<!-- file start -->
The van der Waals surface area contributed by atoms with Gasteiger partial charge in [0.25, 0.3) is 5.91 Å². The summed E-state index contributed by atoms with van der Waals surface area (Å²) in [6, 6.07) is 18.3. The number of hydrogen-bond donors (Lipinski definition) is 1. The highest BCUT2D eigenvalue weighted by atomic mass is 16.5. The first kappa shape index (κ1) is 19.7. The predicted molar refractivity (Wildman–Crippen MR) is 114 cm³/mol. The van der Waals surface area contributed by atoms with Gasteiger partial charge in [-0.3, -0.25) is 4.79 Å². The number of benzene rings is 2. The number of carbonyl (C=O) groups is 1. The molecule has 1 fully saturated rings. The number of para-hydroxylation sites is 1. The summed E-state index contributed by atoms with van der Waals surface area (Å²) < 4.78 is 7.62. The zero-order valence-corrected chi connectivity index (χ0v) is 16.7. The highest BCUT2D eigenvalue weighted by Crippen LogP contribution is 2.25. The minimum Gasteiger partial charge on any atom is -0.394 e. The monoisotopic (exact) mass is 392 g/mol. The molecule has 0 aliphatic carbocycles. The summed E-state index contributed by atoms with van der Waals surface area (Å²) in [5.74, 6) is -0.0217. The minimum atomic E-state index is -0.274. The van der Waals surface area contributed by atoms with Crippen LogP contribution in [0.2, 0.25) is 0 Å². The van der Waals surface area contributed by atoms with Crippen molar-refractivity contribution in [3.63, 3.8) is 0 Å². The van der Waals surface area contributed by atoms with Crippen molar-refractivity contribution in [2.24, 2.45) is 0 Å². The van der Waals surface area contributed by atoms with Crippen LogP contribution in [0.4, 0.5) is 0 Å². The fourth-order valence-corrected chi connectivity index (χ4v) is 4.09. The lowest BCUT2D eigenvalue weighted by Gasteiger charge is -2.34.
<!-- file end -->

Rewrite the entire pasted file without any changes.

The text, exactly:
The van der Waals surface area contributed by atoms with Gasteiger partial charge in [0.25, 0.3) is 5.91 Å². The summed E-state index contributed by atoms with van der Waals surface area (Å²) in [6, 6.07) is 18.3. The number of hydrogen-bond donors (Lipinski definition) is 1. The highest BCUT2D eigenvalue weighted by atomic mass is 16.5. The first kappa shape index (κ1) is 19.7. The predicted molar refractivity (Wildman–Crippen MR) is 114 cm³/mol. The van der Waals surface area contributed by atoms with Gasteiger partial charge in [-0.3, -0.25) is 4.79 Å². The number of benzene rings is 2. The number of carbonyl (C=O) groups is 1. The molecule has 1 fully saturated rings. The number of para-hydroxylation sites is 1. The summed E-state index contributed by atoms with van der Waals surface area (Å²) < 4.78 is 7.62. The zero-order valence-corrected chi connectivity index (χ0v) is 16.7. The highest BCUT2D eigenvalue weighted by Crippen LogP contribution is 2.25. The minimum Gasteiger partial charge on any atom is -0.394 e. The monoisotopic (exact) mass is 392 g/mol. The molecule has 0 aliphatic carbocycles. The summed E-state index contributed by atoms with van der Waals surface area (Å²) in [5.74, 6) is -0.0217. The minimum atomic E-state index is -0.274. The van der Waals surface area contributed by atoms with Crippen LogP contribution in [0.2, 0.25) is 0 Å². The van der Waals surface area contributed by atoms with Crippen molar-refractivity contribution in [3.63, 3.8) is 0 Å². The van der Waals surface area contributed by atoms with Crippen molar-refractivity contribution in [2.24, 2.45) is 0 Å². The van der Waals surface area contributed by atoms with Crippen LogP contribution in [0.4, 0.5) is 0 Å². The fourth-order valence-corrected chi connectivity index (χ4v) is 4.09. The lowest BCUT2D eigenvalue weighted by Gasteiger charge is -2.34.